From the Confessions: The Defense of the Augsburg Confession
Concerning the Mass
Another passage is also cited from Malachi: “He will purify the sons of Levi and refine them like gold and silver, till they present right offerings to the Lord” (Mal 3:3). This passage clearly requires the sacrifices of the righteous, and therefore, does not support the opinion of opus operatum. For the sacrifices of the sons of Levi—in other words, the teaching of the New Testament—are the preaching of the gospel and its good fruits. This is why Paul speaks of being “a minister of Christ Jesus to the Gentiles in the priestly service of the gospel of God, so that the offering of the Gentiles may be acceptable, sanctified by the Holy Spirit” (Rom 15:16), so they might be acceptable offerings to God by faith. The slaying of animals in the Law symbolized both the death of Christ and the preaching of the gospel, by which this old flesh is put to death, and new and eternal life is begun in us.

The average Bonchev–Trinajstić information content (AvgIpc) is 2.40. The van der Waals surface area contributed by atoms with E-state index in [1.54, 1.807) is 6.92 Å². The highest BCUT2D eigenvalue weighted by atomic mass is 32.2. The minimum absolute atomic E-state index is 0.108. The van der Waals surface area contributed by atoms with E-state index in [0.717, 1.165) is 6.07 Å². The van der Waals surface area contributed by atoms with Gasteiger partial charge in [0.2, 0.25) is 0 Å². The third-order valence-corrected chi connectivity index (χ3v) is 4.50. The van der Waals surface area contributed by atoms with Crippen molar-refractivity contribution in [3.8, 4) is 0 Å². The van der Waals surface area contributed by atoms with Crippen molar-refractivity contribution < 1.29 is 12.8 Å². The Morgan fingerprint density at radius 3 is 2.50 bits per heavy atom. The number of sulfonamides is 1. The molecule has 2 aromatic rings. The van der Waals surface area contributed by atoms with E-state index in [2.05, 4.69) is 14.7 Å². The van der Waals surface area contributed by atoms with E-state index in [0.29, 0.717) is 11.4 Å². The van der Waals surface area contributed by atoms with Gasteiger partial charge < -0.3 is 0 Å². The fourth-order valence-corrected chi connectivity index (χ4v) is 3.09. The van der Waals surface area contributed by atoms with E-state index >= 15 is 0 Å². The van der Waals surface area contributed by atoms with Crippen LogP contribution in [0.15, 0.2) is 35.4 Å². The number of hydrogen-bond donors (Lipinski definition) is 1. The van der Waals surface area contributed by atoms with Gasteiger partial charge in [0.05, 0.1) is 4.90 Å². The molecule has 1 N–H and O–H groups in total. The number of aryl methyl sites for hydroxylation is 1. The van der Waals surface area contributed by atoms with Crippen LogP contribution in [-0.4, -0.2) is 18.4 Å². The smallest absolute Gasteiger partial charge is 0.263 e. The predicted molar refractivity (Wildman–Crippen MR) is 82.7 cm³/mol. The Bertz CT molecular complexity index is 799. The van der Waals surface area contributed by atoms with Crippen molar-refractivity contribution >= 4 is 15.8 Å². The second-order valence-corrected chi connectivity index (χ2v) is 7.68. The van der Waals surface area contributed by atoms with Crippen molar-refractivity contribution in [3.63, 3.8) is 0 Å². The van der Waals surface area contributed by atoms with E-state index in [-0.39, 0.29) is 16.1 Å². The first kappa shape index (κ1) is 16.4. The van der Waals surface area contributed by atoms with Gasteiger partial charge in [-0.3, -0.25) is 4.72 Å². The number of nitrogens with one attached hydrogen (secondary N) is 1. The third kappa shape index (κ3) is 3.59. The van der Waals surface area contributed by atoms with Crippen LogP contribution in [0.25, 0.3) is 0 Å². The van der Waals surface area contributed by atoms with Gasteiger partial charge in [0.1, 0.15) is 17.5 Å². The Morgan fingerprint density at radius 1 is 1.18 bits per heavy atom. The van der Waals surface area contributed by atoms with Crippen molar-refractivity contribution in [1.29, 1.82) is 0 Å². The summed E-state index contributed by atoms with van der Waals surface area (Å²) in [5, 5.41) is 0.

Pulling It Together
This is the sacrifice that is acceptable to God: our old nature mortified in Christ Jesus. The death of Christ occurred on the cross, while ours happens in baptism where our fleshly nature is slain with Christ. Our old selves are crucified in him. Through this sacrifice—provided by God just as he provided the original sacrifice (Gen 3:21)—sin is reduced to nothing within us. Sin is drowned, buried so that we are set free to live the new life in Christ, not in the flesh. This is what we are regenerated to be: alive in Christ forevermore.
Prayer: Thank you, Father, for baptizing me into Christ’s death and raising me to eternal life. Amen.
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